TIME Turkey

Turkey Tightens Twitter Blackout

APTOPIX Turkey Twitter
Members of the Turkish Youth Union hold cartoons depicting Turkey's Prime Minister Recep Tayyip Erdogan during a protest against a ban on Twitter on March 21, 2014, in Ankara Burhan Ozbilici—AP

The Turkish government has blocked a widely shared method of circumventing its recently imposed ban on the social media network after reports about corruption in Prime Minister Recep Tayyip Erdogan were spread by users across the country

With a ban on the social-media service Twitter entering its fourth day, the government of Turkey has hardened its digital blockade, making it increasingly difficult for Internet users to circumvent the government’s censorship.

Twitter has been officially blocked in Turkey ever since Prime Minister Recep Tayyip Erdogan said Thursday that he would “wipe out” the service and other social-media networks, but users initially found circumventing the ban easy.

Although access to the URL twitter.com was blocked, Turks spread a code through word of mouth and graffiti that allowed them to directly access Twitter. Typically your browser converts twitter.com into a specific location online (sort of like how Google Maps translates a home address into GPS coordinates). Instead, Turks shared with each other the exact coordinates for Twitter, allowing them to bypass the blocked URL.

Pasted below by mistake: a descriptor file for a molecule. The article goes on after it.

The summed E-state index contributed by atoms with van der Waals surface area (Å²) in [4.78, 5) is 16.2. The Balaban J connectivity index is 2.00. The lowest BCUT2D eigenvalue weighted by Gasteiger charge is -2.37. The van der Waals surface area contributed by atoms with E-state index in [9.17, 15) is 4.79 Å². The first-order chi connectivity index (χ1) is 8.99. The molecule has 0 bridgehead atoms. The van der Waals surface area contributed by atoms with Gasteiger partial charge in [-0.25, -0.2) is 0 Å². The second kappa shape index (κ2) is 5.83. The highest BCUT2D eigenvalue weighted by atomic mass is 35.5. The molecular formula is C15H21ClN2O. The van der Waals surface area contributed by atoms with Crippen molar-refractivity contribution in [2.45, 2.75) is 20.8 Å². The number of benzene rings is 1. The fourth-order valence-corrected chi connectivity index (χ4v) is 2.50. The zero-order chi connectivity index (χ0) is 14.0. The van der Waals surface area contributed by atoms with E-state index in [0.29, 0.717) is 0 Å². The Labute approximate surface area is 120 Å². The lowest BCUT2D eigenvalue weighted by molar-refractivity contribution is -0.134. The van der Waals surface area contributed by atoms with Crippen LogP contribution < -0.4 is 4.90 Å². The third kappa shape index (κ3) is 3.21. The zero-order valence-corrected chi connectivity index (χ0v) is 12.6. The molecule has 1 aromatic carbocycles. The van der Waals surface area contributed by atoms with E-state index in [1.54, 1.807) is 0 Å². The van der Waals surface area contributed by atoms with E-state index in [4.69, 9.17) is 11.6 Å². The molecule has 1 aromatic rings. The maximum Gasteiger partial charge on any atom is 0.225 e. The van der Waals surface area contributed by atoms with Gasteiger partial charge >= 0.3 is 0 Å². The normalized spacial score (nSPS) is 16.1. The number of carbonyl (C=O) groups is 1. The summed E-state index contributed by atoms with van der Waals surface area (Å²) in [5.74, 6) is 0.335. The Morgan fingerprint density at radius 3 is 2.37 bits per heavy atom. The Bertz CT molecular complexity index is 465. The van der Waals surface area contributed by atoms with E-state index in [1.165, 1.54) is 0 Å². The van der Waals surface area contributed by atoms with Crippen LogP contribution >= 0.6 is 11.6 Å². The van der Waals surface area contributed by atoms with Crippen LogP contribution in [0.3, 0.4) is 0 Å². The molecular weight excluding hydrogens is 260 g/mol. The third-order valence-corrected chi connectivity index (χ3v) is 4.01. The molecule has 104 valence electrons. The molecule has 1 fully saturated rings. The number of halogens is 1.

But as of Sunday, Erdogan has constricted the controls, blocking the direct coordinates that allowed people to access Twitter despite the ban, the Washington Post reports. Twitter is still accessible for the tech-savvy via Virtual Private Networks and by using the encryption and circumvention software TOR, though both methods require a slightly more advanced level of IT expertise.

Erdogan’s government has become increasingly intransigent in recent weeks, after recordings purporting to reveal corruption in his administration were widely circulated on social media. The heightened tensions are a symptom of a deeper divide in Turkish society between supporters of Erdogan — a conservative and an Islamist — and secularists who had long controlled Turkish politics before he came to power.

“We’ll eradicate Twitter. I don’t care what the international community says,” Erdogan said. “Everyone will witness the power of the Turkish Republic.”

[The Washington Post]

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